Over the past 100 years, the changing global climate has shrunk the glaciers on Mt. Hood by more than one-third. But melting ice on Portlandís mountain icon is just the most visible of the impacts of global warming. The changing climate will impact Portland's future broadly and deeply. It means dramatic changes here in Portland and the foundations of the Northwest: our forests, rivers, fish, farms and coast.

Since 1900 the Pacific Northwest has warmed by 1.5° F. In the next century, the warming is expected to accelerate and increase by about 1° F every 10 years (University of Washington Climate Impacts Group - http://www.cses.washington.edu/cig/). The last time this region's climate changed so dramatically was the Ice Age, when glacial ice sheets covered much of the Northwest. This time, fueled by vast quantities of human-caused carbon pollution, the climate is changing much faster.

Scientists expect that the Northwest will experience more warming in summer than in winter, and nights will cool off less than they do today. In addition, increased urbanization, population growth and related roads and rooftops will exacerbate the urban heat island, increasing temperatures even more.

Changes in the water cycle are equally important, with winters expected to be wetter and summers drier. This, coupled with higher temperatures, may mean higher streamflows in the spring, when water is already abundant, and lower flows in the summer, when surface water flows are badly needed for irrigation, drinking water, hydropower and salmon. The trend will be toward increased use and reliance on groundwater sources.

Forests, a cornerstone of Portlandís economy and environment, are particularly vulnerable to climate change. The greatest threats to forest health include drought, fire, pests, and disease, and climate change is expected to increase all of these. Oregonís beaches, too, are threatened by rising sea levels and stronger storms, and coastal flooding and erosion will increase.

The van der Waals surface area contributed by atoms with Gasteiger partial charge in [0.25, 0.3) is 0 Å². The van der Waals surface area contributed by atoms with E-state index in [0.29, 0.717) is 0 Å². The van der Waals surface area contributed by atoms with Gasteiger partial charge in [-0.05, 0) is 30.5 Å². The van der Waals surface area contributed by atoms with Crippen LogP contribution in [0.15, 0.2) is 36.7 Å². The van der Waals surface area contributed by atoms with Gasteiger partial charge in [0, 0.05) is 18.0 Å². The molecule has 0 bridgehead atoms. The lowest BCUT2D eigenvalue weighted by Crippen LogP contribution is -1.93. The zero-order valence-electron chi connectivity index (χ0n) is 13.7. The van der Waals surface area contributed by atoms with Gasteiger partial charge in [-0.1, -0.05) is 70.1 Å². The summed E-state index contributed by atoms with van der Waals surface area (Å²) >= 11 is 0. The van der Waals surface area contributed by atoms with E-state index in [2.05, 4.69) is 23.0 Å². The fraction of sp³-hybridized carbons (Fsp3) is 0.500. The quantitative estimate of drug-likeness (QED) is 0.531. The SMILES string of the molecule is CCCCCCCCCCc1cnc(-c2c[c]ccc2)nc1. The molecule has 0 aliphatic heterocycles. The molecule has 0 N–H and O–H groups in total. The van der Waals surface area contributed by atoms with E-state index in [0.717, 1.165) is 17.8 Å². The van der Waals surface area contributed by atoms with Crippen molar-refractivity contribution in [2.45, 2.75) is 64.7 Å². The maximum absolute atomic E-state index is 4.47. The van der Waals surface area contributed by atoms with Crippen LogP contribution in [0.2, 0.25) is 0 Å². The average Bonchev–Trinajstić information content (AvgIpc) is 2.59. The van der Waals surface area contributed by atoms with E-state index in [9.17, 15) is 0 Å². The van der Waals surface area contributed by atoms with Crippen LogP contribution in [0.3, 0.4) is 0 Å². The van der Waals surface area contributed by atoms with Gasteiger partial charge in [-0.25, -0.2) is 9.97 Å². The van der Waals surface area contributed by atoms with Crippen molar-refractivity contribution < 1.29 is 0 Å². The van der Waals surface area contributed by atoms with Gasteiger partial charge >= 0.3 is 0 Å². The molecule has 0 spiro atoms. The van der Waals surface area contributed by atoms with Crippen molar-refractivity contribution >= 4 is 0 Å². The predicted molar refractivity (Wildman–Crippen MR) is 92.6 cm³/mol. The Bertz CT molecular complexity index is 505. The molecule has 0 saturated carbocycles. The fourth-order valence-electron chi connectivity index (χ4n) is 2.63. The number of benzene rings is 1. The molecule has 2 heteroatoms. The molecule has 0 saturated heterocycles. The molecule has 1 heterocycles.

Portland will also experience significant changes as a result of the response to global warming. Fortunately, many of the local solutions to climate change offer substantial community benefits and can provide jobs as well as improve personal health. Reducing use of the fossil fuels that cause climate change Ė primarily gasoline, diesel, natural gas and electricity from coal and natural gas Ė also reduces the economic drain of paying for these fuels and improves the bottom line for businesses and for household budgets. Renewable energy resources like wind and solar power offer tremendous economic development potential, and strategies like adding insulation and upgrading windows simply make good economic sense. On the transportation front, increasing walking, bicycling and transit use has the added benefit of improving personal health and air quality, while keeping dollars in the local economy.

Climate change presents enormous challenges, both globally and here in Portland. However, Portland is an innovator in developing solutions and was the first city in the United States to adopt a climate-protection plan almost 15 years ago. As the world mobilizes to respond to climate change, Portland is positioned to lead the way in minimizing carbon emissions, reducing the disruptions caused by global climate change and making our community healthier, stronger and more vibrant.

 

 

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Mt. Hood August 1984 (top) and late summer 2003 (bottom). Photos ©Gary Braasch From his book: Earth Under Fire; How Global Warming is Changing the World (University of California Press, September 2007).



Click Here to view a chart depicting 400,000 years of atmospheric carbon dioxide concentration and temperature change.


Click Here to view a chart depicting the greenhouse gas emissions trend since 1990.

 

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